Current treatments targeting leukocytes have led to a dramatic change in the management of inflammatory disease. However, this approach does not result in a definitive cure and even in patients that achieve clinical remission, relapse occurs once treatment is withdrawn. This suggests that other non-leukocyte targets need to be addressed if persistent inflation is to be resolved. In this review we have explored the role of stromal cells in disease pathogenesis and suggest that stromal cells provide an attractive, site-specific target for therapy. Combined therapies, aimed at silencing the stroma, provide an alternative approach to curing persistent inflammatory disease.
Conflict of Interest Statement
The authors declare that the research was conducted in the absence of any commercial or financial relationships that could be construed as a potential conflict of interest
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Keywords: endothelium, lymphatics, rheumatoid arthritis, ectopic lymphoneogenesis, fibroblasts
Citation: Barone F, Nayar S and Buckley CD (2013) The role of non-hematopoietic stromal cells in the persistence of inflammation. Front. Immun. 3:416. doi: 10.3389/fimmu.2012.00416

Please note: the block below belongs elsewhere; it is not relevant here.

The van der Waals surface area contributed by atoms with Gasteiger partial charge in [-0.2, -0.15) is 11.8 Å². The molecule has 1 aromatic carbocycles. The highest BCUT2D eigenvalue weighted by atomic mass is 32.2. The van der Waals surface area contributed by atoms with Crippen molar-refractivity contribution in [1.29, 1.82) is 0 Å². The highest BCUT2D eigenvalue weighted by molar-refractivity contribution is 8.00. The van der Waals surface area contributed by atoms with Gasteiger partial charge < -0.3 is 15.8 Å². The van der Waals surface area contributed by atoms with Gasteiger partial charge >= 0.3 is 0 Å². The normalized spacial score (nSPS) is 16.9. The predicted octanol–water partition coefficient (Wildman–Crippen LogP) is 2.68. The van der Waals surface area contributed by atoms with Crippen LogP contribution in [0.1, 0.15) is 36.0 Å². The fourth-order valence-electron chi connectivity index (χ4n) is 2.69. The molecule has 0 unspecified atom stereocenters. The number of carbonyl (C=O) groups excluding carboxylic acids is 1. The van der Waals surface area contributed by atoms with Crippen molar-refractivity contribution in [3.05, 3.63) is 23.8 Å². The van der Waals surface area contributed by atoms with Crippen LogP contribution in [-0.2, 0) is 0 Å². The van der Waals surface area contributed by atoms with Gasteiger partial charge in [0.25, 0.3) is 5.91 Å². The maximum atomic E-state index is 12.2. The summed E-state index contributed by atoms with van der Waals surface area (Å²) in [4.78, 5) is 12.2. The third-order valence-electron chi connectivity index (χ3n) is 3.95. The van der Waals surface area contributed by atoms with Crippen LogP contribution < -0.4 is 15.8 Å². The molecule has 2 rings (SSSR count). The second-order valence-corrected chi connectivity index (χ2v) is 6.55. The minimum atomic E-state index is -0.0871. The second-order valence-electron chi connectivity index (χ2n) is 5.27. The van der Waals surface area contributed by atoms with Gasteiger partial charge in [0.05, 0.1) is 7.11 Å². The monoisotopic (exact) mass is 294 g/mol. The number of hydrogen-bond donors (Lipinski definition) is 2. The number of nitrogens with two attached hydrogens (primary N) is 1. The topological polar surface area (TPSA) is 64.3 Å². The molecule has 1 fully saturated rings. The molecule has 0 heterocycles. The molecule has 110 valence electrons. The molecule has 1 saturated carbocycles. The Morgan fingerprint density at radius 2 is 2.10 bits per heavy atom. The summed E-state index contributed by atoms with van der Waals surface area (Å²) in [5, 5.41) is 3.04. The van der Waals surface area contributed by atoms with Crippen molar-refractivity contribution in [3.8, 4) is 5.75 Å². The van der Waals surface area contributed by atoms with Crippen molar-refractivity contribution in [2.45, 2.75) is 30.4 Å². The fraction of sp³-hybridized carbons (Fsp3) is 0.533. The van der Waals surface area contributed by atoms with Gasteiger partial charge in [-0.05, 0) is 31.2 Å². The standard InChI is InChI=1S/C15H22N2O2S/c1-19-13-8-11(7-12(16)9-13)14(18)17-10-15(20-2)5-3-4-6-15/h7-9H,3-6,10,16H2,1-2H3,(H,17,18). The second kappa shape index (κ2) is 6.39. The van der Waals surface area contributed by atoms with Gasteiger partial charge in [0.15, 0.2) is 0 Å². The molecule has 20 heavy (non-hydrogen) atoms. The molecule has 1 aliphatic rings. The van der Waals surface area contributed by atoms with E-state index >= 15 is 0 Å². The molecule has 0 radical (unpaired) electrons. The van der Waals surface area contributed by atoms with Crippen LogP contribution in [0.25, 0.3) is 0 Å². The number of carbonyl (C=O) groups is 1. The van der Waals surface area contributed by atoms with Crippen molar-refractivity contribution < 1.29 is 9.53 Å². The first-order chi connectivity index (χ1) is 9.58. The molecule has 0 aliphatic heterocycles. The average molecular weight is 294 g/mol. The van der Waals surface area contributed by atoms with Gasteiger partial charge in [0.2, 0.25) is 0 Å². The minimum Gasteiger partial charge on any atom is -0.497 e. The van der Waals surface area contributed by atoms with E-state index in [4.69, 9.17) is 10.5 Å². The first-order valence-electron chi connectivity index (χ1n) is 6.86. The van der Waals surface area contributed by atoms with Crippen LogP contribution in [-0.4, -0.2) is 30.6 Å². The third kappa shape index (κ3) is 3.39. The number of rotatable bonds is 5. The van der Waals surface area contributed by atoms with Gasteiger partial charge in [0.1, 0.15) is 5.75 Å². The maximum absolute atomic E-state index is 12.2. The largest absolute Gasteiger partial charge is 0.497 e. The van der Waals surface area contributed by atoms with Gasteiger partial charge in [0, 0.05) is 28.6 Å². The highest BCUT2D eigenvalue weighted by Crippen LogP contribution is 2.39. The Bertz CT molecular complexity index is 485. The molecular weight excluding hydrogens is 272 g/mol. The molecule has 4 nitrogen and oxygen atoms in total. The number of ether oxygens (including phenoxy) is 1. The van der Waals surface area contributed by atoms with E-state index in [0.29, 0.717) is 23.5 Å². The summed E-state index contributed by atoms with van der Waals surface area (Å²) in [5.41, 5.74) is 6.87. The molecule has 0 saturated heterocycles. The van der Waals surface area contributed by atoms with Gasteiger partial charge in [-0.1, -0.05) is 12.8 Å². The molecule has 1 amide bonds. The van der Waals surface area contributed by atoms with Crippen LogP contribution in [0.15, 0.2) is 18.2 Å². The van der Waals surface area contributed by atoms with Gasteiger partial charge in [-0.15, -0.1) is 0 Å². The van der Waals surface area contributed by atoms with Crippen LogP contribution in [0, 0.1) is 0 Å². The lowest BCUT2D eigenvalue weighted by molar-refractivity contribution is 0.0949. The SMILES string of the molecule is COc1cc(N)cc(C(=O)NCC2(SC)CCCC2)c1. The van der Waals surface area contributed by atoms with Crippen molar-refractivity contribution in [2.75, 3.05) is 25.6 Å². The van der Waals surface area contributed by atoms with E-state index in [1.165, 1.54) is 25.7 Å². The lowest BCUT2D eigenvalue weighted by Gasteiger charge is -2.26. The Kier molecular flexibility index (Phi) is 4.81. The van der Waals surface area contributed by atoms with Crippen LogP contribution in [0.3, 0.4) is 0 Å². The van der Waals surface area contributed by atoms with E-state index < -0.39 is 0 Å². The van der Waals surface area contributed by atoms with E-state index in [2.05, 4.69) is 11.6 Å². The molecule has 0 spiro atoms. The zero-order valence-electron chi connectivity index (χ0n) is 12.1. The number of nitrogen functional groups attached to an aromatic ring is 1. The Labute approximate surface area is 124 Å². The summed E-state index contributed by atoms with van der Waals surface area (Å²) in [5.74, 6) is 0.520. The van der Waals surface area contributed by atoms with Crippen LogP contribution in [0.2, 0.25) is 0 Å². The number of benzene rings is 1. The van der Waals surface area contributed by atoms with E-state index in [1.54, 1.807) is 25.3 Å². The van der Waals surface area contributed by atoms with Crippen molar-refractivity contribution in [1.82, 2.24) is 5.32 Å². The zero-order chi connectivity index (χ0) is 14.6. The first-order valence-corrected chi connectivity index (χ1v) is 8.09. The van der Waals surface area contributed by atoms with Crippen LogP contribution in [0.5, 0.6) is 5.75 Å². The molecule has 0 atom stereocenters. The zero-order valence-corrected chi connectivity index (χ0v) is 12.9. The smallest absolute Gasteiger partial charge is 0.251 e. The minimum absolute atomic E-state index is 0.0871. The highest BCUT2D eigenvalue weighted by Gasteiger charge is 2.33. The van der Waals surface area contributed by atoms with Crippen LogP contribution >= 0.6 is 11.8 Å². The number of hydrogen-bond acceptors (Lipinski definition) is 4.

Received: 06 July 2012; Accepted: 20 December 2012;
Published online: 14 January 2013.
Edited by:Mark C. Coles, University of York, UK
Reviewed by:Masaaki Murakami, Osaka University, Japan
Nancy Ruddle, Yale University School of Medicine, USA
Copyright: © 2013 Barone, Nayar and Buckley. This is an open-access article distributed under the terms of the Creative Commons Attribution License, which permits use, distribution and reproduction in other forums, provided the original authors and source are credited and subject to any copyright notices concerning any third-party graphics etc.
*Correspondence: Francesca Barone and Chris D. Buckley, Centre for Translational Inflammation Research, Arthritis Research UK, Rheumatology Research Group, School of Immunity and Infection, College of Medical and Dental Sciences, University of Birmingham Research Laboratories, Queen Elizabeth Hospital, Birmingham B15 2WD, UK. e-mail: firstname.lastname@example.org; email@example.com